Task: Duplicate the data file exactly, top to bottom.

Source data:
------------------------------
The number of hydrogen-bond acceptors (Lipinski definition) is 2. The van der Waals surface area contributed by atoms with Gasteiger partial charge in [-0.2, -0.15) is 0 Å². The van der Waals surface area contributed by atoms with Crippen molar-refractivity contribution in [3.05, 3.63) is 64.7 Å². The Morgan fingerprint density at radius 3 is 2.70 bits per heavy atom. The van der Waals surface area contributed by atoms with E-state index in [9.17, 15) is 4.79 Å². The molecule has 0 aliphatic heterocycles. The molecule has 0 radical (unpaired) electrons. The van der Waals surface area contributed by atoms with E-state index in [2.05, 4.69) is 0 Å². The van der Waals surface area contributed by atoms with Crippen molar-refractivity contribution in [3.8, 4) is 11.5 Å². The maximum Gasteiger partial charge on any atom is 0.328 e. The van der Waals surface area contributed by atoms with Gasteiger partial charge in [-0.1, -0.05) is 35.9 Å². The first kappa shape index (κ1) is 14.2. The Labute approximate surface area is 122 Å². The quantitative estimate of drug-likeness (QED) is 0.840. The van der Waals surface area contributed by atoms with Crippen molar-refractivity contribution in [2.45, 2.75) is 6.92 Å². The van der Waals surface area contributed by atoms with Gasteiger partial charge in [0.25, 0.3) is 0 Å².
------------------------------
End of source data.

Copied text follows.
The number of hydrogen-bond acceptors (Lipinski definition) is 2. The van der Waals surface area contributed by atoms with Gasteiger partial charge in [-0.2, -0.15) is 0 Å². The van der Waals surface area contributed by atoms with Crippen molar-refractivity contribution in [3.05, 3.63) is 64.7 Å². The Morgan fingerprint density at radius 3 is 2.70 bits per heavy atom. The van der Waals surface area contributed by atoms with E-state index in [9.17, 15) is 4.79 Å². The molecule has 0 aliphatic heterocycles. The molecule has 0 radical (unpaired) electrons. The van der Waals surface area contributed by atoms with E-state index in [2.05, 4.69) is 0 Å². The van der Waals surface area contributed by atoms with Crippen molar-refractivity contribution in [3.8, 4) is 11.5 Å². The maximum Gasteiger partial charge on any atom is 0.328 e. The van der Waals surface area contributed by atoms with Gasteiger partial charge in [-0.1, -0.05) is 35.9 Å². The first kappa shape index (κ1) is 14.2. The Labute approximate surface area is 122 Å². The quantitative estimate of drug-likeness (QED) is 0.840. The van der Waals surface area contributed by atoms with Crippen molar-refractivity contribution in [2.45, 2.75) is 6.92 Å². The van der Waals surface area contributed by atoms with Gasteiger partial charge in [0.25, 0.3) is 0 Å².